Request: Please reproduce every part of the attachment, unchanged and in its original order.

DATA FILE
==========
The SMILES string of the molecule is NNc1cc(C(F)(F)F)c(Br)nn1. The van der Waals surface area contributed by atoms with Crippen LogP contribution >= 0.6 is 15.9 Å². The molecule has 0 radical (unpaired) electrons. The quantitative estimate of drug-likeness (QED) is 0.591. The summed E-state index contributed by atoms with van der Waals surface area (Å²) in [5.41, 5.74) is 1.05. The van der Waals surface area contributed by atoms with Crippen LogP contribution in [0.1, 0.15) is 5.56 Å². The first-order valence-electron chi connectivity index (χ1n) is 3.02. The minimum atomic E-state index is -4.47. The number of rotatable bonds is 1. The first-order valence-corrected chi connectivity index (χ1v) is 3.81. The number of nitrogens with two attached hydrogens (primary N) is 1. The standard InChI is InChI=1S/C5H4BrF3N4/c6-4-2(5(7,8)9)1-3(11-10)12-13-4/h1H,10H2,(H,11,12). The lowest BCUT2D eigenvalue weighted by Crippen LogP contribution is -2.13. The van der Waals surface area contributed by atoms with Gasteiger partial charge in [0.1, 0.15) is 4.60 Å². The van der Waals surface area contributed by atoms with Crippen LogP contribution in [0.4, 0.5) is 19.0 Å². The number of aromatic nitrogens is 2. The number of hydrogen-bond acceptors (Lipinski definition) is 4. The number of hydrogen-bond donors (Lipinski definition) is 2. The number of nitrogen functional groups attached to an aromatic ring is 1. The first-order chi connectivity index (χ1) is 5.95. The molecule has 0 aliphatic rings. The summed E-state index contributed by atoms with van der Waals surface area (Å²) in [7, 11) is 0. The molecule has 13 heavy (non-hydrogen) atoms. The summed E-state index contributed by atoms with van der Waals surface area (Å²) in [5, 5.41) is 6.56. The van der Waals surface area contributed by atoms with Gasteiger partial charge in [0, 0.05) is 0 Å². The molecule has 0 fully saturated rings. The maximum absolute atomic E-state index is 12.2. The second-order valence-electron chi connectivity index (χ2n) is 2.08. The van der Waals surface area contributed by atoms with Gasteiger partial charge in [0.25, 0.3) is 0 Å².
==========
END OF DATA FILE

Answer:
The SMILES string of the molecule is NNc1cc(C(F)(F)F)c(Br)nn1. The van der Waals surface area contributed by atoms with Crippen LogP contribution >= 0.6 is 15.9 Å². The molecule has 0 radical (unpaired) electrons. The quantitative estimate of drug-likeness (QED) is 0.591. The summed E-state index contributed by atoms with van der Waals surface area (Å²) in [5.41, 5.74) is 1.05. The van der Waals surface area contributed by atoms with Crippen LogP contribution in [0.1, 0.15) is 5.56 Å². The first-order valence-electron chi connectivity index (χ1n) is 3.02. The minimum atomic E-state index is -4.47. The number of rotatable bonds is 1. The first-order valence-corrected chi connectivity index (χ1v) is 3.81. The number of nitrogens with two attached hydrogens (primary N) is 1. The standard InChI is InChI=1S/C5H4BrF3N4/c6-4-2(5(7,8)9)1-3(11-10)12-13-4/h1H,10H2,(H,11,12). The lowest BCUT2D eigenvalue weighted by Crippen LogP contribution is -2.13. The van der Waals surface area contributed by atoms with Gasteiger partial charge in [0.1, 0.15) is 4.60 Å². The van der Waals surface area contributed by atoms with Crippen LogP contribution in [0.4, 0.5) is 19.0 Å². The number of aromatic nitrogens is 2. The number of hydrogen-bond acceptors (Lipinski definition) is 4. The number of hydrogen-bond donors (Lipinski definition) is 2. The number of nitrogen functional groups attached to an aromatic ring is 1. The first-order chi connectivity index (χ1) is 5.95. The molecule has 0 aliphatic rings. The summed E-state index contributed by atoms with van der Waals surface area (Å²) in [7, 11) is 0. The molecule has 13 heavy (non-hydrogen) atoms. The summed E-state index contributed by atoms with van der Waals surface area (Å²) in [5, 5.41) is 6.56. The van der Waals surface area contributed by atoms with Gasteiger partial charge in [0, 0.05) is 0 Å². The molecule has 0 fully saturated rings. The maximum absolute atomic E-state index is 12.2. The second-order valence-electron chi connectivity index (χ2n) is 2.08. The van der Waals surface area contributed by atoms with Gasteiger partial charge in [0.25, 0.3) is 0 Å².